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Re: 3 answers about Tanystropheus (long)



For some reason my Eudora was not able to repeat your message in the reply.
Anyway, patrickmellor asked:

1)  about how many Tanystropheus there are:

There are several skeletons of Tanystropheus. Housed in Zuerich (at least
8-9 specimens) and in Milano.
 Check Wild (1973) Schweizerisches Palaeontologisches Abhandlugen vol. 95
for a survey of *published* specimens and again Wild (1980) - same journal
-  vol. 102  , for additional Tanystropheus species from Switzerland and
Northern Italy. Wild published also a note on some material from Germany he
called Tanystropheus antiquus, but this latter animal has 8-9 cervicals
instead of 12 and other differences that make me suspect it is not a
Tanystropheus.
Besides these specimens there are currently fragmentary  new specimens From
Friuli (NE Italy) published By Fabio dalla Vecchia (2000) in Riv. It.
Paleont. Strat. 106 (2), and other new specimens from Lombardy, i. e.
collected on the italian side of the outcrop that yelded also the Swiss
specimens. They are magnificent as preservation quality but are currently
under study (sadly) not by me ...
 :-(
So I cannot tell more without permission.

2) Concerning the neck and diet of Tanystropheus:

Karl Tschanz (Zuerich) made his doctoral thesis on it  and published part
of his work on Palaeontology 1988, v.31 997-1011.
In his thesis he suggested the neck was stiff and supported by ribs and it
was mobile only close to the skull. According to Tschanz, Tanystropheus
swum (with what? tail? hind limbs?) close to preys, then darted the head
for a small tract seizing it, while most of the neck was always stiff and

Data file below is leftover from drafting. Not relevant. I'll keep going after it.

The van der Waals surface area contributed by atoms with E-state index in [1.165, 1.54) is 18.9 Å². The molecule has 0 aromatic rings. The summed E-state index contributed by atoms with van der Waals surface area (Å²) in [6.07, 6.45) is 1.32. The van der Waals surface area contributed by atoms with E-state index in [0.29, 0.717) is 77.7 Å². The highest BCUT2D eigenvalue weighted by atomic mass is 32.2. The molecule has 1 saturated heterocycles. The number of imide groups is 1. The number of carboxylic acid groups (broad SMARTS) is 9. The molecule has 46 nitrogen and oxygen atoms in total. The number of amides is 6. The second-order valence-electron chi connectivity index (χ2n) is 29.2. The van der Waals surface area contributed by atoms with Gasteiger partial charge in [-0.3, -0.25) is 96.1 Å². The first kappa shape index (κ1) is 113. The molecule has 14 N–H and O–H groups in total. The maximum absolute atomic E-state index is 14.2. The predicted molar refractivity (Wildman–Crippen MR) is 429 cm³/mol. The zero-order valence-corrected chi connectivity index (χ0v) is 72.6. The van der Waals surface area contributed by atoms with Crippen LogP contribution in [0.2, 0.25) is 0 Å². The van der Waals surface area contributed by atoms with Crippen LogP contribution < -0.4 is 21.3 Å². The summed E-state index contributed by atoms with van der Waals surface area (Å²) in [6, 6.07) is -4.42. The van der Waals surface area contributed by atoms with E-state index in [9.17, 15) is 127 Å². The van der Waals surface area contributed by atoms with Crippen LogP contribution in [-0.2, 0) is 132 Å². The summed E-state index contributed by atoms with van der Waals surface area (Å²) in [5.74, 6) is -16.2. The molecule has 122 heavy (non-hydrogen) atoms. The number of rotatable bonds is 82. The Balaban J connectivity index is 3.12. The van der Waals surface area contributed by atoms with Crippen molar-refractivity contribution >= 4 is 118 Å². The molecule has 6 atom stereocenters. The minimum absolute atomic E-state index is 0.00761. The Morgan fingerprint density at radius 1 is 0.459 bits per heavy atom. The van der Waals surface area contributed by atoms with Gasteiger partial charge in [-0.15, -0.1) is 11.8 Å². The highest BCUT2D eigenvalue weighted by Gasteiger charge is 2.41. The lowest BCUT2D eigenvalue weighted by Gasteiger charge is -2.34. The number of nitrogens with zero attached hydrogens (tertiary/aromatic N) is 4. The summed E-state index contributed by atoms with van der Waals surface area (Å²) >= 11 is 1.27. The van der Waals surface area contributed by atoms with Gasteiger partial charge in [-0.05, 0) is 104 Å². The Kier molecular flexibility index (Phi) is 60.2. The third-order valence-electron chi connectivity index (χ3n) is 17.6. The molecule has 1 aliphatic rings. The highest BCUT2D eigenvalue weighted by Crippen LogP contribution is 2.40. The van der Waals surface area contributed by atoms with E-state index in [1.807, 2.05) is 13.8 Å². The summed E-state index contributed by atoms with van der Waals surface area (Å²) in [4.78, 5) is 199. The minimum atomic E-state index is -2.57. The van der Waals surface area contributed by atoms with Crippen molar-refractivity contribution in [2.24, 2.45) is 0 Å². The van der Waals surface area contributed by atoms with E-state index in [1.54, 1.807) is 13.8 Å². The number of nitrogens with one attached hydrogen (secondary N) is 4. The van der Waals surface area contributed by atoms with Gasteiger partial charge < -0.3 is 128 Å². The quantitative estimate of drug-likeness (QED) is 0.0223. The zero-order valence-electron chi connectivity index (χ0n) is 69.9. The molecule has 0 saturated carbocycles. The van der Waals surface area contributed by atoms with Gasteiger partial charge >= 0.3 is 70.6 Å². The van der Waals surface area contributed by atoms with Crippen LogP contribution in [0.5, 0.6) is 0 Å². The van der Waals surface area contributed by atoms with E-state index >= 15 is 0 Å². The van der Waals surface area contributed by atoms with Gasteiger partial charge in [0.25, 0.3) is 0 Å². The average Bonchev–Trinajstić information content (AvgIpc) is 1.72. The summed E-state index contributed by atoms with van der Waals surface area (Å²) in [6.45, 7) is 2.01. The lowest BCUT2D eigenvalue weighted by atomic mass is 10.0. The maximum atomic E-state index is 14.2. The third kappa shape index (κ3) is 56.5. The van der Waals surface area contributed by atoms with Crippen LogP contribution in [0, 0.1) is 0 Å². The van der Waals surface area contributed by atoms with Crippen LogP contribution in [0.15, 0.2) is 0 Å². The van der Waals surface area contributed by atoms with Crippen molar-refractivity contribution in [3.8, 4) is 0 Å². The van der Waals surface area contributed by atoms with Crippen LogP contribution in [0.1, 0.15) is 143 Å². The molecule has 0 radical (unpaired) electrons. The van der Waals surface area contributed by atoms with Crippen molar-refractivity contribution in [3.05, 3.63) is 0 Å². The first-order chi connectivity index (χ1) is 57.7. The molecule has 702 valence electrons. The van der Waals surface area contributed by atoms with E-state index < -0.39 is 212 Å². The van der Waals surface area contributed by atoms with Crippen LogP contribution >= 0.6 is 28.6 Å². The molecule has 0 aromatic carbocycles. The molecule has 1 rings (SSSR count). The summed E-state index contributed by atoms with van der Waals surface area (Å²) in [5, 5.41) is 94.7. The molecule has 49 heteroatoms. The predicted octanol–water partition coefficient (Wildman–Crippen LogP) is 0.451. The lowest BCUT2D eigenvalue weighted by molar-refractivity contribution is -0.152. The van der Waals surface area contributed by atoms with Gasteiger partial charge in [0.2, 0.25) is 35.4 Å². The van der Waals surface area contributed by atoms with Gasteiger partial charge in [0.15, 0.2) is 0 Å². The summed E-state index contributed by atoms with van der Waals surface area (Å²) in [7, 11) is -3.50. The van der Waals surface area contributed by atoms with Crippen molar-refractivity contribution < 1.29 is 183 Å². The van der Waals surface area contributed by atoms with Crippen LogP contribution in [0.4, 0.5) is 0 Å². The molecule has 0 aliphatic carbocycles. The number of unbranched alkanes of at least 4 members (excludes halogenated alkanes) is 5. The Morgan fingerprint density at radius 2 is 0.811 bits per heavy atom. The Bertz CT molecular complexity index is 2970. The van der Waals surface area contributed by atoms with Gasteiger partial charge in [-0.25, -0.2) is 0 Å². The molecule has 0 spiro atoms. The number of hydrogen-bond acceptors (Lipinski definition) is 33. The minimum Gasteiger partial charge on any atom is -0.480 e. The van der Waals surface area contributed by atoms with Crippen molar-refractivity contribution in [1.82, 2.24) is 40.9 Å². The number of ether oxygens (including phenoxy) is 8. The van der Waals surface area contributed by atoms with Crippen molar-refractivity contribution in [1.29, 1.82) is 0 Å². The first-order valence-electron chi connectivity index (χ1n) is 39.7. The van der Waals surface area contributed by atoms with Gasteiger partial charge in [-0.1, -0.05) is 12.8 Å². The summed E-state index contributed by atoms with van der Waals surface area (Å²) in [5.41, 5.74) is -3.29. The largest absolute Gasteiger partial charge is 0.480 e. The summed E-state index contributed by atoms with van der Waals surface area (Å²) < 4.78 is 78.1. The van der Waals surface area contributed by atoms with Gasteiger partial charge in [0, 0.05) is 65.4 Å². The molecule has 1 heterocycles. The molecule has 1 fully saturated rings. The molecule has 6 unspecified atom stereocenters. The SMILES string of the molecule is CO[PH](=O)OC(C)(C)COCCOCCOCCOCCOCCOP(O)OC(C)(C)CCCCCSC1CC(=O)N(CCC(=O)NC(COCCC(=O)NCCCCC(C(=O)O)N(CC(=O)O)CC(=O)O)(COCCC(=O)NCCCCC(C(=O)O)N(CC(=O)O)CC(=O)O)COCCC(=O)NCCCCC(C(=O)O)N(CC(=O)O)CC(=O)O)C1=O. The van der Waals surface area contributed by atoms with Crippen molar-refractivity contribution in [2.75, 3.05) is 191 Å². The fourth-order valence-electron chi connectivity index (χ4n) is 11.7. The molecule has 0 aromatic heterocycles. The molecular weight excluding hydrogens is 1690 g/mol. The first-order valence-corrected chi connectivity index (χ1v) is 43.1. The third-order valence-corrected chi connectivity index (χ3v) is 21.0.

kept straight. Why such a long stiff neck? If I remember correctly he
suggested that the head set off from the body should have been less
impressive for potential preys which otherwis would have been scared by the
big trunk (Mmmm... I disagree here, a fish would be scare also by that face
full of fangs!).
On the other hand such a neck is embarrassing in any environment, as I
stated previously.

3) about  the presence of tendons or elastic ligaments.

It is too long for a mail, but I was impressed by the backward bending of
the neck in one of the new specimens and the way in which the ribs were
detached, like there was something dorsal to the neck so robust to set off
the ribs from their reciprocal connections. A picture should be useful but
it should be unfair (not being under study by me) to put it online.
Cheers,

                                Silvio Renesto
-

"Before being enlightened,   hard work; after enlightenment, hard work"
(Guo Yunshen).

Dr. Silvio Renesto
Dipartimento di Scienze della Terra
Università degli Studi di Milano
via Mangiagalli 34
I 20133 Milano
Italy

phone +39-0223698232
fax  +39-02-70638261

e-mail:    renesto@mailserver.unimi.it

or/and     Silvio.Renesto@unimi.it